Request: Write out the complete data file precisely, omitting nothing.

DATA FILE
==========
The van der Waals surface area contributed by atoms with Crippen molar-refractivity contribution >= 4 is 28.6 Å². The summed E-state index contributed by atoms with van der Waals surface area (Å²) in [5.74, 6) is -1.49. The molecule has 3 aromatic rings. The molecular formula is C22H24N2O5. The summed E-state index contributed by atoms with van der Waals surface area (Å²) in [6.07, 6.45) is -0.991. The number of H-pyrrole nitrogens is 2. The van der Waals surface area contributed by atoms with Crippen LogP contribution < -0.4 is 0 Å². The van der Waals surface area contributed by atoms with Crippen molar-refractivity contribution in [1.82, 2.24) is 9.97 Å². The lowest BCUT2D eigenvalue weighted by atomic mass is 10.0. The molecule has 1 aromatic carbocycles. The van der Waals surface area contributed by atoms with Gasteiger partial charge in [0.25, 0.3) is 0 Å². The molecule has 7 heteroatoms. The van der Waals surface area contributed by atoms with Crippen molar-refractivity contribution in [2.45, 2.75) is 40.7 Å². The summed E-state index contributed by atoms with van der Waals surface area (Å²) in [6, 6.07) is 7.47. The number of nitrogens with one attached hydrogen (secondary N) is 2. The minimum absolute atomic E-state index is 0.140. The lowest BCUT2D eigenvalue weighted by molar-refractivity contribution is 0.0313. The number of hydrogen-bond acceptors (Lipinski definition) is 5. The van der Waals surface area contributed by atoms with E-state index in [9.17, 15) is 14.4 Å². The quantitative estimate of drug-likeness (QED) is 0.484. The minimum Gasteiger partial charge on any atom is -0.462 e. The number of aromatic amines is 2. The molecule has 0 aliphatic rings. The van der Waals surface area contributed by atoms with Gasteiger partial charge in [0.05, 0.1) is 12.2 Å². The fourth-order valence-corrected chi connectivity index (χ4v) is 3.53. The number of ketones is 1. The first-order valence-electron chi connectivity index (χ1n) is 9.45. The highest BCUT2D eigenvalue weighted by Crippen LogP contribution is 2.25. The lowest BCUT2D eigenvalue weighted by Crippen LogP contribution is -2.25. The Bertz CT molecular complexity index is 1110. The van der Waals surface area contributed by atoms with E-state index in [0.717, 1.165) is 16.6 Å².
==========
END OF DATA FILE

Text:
The van der Waals surface area contributed by atoms with Crippen molar-refractivity contribution >= 4 is 28.6 Å². The summed E-state index contributed by atoms with van der Waals surface area (Å²) in [5.74, 6) is -1.49. The molecule has 3 aromatic rings. The molecular formula is C22H24N2O5. The summed E-state index contributed by atoms with van der Waals surface area (Å²) in [6.07, 6.45) is -0.991. The number of H-pyrrole nitrogens is 2. The van der Waals surface area contributed by atoms with Crippen LogP contribution < -0.4 is 0 Å². The van der Waals surface area contributed by atoms with Crippen molar-refractivity contribution in [1.82, 2.24) is 9.97 Å². The lowest BCUT2D eigenvalue weighted by atomic mass is 10.0. The molecule has 1 aromatic carbocycles. The van der Waals surface area contributed by atoms with Gasteiger partial charge in [0.25, 0.3) is 0 Å². The molecule has 7 heteroatoms. The van der Waals surface area contributed by atoms with Crippen molar-refractivity contribution in [2.45, 2.75) is 40.7 Å². The summed E-state index contributed by atoms with van der Waals surface area (Å²) in [6, 6.07) is 7.47. The number of nitrogens with one attached hydrogen (secondary N) is 2. The minimum absolute atomic E-state index is 0.140. The lowest BCUT2D eigenvalue weighted by molar-refractivity contribution is 0.0313. The number of hydrogen-bond acceptors (Lipinski definition) is 5. The van der Waals surface area contributed by atoms with E-state index in [9.17, 15) is 14.4 Å². The quantitative estimate of drug-likeness (QED) is 0.484. The minimum Gasteiger partial charge on any atom is -0.462 e. The number of aromatic amines is 2. The molecule has 0 aliphatic rings. The van der Waals surface area contributed by atoms with Gasteiger partial charge in [0.05, 0.1) is 12.2 Å². The fourth-order valence-corrected chi connectivity index (χ4v) is 3.53. The number of ketones is 1. The first-order valence-electron chi connectivity index (χ1n) is 9.45. The highest BCUT2D eigenvalue weighted by Crippen LogP contribution is 2.25. The lowest BCUT2D eigenvalue weighted by Crippen LogP contribution is -2.25. The Bertz CT molecular complexity index is 1110. The van der Waals surface area contributed by atoms with E-state index in [0.717, 1.165) is 16.6 Å².